Travers, Alberta

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Travers is located in Alberta
Coordinates: 50°14′35″N 112°33′22″W / 50.243°N 112.556°W / 50.243; -112.556Coordinates: 50°14′35″N 112°33′22″W / 50.243°N 112.556°W / 50.243; -112.556
RegionSouthern Alberta
Census division5
Municipal districtCounty of Vulcan
 • Governing bodyVulcan County Council
Time zoneUTC−7 (MST)
 • Summer (DST)UTC−6 (MDT)
Postal code span
Area code(s)+1-403

Travers is a hamlet in southern Alberta, Canada within Vulcan County.[1] It is located approximately 59 kilometres (37 mi) southwest of Highway 1 and 59 kilometres (37 mi) southwest of Brooks.


Travers was once a booming town along the Canadian Pacific Railway between Medicine Hat and Aldersyde. Travers gets its name from one the railway's surveyors in 1914.

The first settlers to the area were Pete Brodie, William Dunlop, A. Keene, Tom Emelson, Fred VanHolm, J.W. Murphy, and Sidney Thurlow.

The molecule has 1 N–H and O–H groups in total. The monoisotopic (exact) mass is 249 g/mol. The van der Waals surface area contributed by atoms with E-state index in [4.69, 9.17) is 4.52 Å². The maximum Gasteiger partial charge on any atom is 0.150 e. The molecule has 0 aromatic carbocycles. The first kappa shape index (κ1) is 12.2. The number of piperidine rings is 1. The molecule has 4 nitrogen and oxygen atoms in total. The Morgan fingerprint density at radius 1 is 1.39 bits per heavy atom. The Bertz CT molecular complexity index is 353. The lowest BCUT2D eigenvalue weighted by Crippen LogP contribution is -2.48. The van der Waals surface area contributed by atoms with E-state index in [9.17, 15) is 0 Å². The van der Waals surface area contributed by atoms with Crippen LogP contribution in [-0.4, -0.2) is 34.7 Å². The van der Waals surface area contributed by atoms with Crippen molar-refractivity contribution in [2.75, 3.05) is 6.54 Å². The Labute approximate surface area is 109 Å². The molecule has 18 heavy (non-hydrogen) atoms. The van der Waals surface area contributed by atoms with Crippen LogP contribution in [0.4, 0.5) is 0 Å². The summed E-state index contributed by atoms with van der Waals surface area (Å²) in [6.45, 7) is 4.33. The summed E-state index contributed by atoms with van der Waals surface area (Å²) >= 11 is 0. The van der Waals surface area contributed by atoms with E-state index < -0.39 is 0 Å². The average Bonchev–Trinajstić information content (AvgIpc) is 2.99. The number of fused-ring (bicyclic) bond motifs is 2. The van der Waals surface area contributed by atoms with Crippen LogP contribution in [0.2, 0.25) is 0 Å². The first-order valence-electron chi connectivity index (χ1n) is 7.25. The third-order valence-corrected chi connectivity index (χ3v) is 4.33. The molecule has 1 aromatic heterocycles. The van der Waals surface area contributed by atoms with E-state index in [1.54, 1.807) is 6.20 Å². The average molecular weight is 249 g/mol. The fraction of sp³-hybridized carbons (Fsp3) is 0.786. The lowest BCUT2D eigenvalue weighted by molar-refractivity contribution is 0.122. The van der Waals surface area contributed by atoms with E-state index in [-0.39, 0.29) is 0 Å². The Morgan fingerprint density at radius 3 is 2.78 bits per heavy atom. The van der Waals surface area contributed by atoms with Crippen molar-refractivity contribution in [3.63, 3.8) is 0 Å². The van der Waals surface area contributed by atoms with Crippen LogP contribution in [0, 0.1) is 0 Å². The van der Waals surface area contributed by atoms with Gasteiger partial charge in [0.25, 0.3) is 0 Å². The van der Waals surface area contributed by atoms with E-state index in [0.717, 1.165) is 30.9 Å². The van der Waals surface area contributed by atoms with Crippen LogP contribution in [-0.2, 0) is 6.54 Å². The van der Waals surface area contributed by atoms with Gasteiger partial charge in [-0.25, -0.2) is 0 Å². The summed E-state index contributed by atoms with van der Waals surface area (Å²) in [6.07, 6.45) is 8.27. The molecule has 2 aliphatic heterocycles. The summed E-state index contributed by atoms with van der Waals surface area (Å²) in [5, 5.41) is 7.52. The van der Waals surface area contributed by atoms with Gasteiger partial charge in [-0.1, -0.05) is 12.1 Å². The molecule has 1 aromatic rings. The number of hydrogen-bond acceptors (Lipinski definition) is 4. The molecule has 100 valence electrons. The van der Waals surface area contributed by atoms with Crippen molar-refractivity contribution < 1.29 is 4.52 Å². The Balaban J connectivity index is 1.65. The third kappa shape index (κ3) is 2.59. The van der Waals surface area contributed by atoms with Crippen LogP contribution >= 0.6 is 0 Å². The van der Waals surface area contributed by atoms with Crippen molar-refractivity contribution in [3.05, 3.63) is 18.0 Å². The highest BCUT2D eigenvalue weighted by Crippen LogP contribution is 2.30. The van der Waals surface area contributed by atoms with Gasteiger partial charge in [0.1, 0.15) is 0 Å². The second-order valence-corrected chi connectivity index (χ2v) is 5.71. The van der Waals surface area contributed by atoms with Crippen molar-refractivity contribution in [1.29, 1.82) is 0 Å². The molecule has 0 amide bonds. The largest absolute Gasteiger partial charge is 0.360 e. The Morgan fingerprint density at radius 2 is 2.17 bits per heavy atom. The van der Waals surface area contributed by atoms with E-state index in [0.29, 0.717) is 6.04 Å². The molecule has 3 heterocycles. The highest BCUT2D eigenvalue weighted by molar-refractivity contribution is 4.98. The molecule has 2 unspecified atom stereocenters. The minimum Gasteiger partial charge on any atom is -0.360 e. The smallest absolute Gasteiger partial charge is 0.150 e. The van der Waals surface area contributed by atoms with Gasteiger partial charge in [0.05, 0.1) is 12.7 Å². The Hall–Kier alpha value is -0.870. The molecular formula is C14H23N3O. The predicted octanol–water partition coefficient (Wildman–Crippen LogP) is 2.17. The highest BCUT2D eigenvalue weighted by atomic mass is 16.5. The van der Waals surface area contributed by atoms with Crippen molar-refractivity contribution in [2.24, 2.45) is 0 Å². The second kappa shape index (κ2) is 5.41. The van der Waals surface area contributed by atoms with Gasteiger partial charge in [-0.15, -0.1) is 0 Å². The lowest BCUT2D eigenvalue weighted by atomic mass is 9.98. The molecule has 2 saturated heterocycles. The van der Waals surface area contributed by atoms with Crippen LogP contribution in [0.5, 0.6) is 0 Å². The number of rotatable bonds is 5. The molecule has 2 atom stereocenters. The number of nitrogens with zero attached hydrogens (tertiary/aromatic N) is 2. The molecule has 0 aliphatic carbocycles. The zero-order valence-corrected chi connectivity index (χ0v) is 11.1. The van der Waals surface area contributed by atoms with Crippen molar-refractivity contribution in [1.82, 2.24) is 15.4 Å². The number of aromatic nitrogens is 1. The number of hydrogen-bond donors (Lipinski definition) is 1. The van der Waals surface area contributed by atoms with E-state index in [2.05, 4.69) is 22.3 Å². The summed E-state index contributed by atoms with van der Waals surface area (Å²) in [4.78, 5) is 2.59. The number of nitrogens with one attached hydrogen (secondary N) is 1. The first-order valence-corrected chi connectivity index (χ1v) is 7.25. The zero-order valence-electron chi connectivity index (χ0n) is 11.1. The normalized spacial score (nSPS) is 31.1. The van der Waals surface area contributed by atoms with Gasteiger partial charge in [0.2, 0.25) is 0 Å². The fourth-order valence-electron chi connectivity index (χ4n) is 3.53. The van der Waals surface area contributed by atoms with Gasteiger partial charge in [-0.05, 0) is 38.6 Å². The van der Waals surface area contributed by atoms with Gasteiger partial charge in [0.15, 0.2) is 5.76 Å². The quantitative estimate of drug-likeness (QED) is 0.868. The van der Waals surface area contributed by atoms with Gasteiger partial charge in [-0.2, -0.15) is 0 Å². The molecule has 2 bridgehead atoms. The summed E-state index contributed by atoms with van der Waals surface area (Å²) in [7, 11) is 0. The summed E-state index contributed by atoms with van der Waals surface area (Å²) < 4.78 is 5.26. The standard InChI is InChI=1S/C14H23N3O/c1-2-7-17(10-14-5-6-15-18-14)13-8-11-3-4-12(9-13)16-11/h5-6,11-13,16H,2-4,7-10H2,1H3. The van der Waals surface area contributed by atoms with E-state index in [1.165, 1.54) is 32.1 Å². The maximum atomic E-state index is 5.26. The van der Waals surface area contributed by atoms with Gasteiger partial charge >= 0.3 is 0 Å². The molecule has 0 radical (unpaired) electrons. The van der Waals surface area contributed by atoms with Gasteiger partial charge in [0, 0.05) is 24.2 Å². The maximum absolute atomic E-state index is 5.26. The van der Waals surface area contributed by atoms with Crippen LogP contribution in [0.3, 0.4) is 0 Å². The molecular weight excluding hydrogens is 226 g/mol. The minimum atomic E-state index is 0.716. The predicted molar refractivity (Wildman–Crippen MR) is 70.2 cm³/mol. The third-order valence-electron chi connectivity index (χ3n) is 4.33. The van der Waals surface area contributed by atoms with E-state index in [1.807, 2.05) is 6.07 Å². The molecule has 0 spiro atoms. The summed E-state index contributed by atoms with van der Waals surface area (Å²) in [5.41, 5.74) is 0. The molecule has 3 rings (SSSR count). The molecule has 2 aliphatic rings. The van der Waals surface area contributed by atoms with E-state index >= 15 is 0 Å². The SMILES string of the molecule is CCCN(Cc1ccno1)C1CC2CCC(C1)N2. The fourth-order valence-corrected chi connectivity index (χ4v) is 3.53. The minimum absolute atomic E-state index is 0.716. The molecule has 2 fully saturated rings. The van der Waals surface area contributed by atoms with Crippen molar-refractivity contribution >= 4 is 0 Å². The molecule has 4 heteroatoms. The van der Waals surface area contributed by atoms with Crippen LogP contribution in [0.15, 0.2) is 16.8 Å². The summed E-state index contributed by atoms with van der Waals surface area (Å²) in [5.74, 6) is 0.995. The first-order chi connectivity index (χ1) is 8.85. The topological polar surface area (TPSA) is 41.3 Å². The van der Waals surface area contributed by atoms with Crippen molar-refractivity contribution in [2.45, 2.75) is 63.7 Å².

Traver's first grain elevator was built by Home Elevator Co. in 1914 next to the new railway, followed by an Ogilvie and United Grain Growers elevator.

Settlers of the area at the time had to receive their mail at Sundial, 15 miles southwest of Travers. George Shirley opened a post office 4 miles north of Travers in 1909. Soon after another was opened at a store in Rosemead, 3 miles southwest of Travers.

When the railway came Rosemead post office and store was relocated to Travers. With the arrival of the railway, Travers had a bank, barber shop, butcher shop, harness shop, two hardware and lumber yards, two blacksmiths, two livery barns, restaurants and boarding houses, garages and machine dealers, three grocery stores, pool room, men's clothing store, hotel and real estate office. [2]

Very little remains from the pioneer era of Travers; the last two grain elevators were demolished on January 29, 1989. Many foundations, including the old bank vault, can still be seen along the quiet main street. As of 2000 only one resident remains in Travers.[3]

See also[edit]


  1. ^ Alberta Municipal Affairs (2010-04-01). "Specialized and Rural Municipalities and Their Communities" (PDF). Retrieved 2010-07-07.
  2. ^ Drybelt Pioneers, Second Edition: History of Circle Hill, Enchant, Retlaw, Sundial, Travers - Page 916-940
  3. ^ Drybelt Pioneers, Second Edition: History of Circle Hill, Enchant, Retlaw, Sundial, Travers - Page 918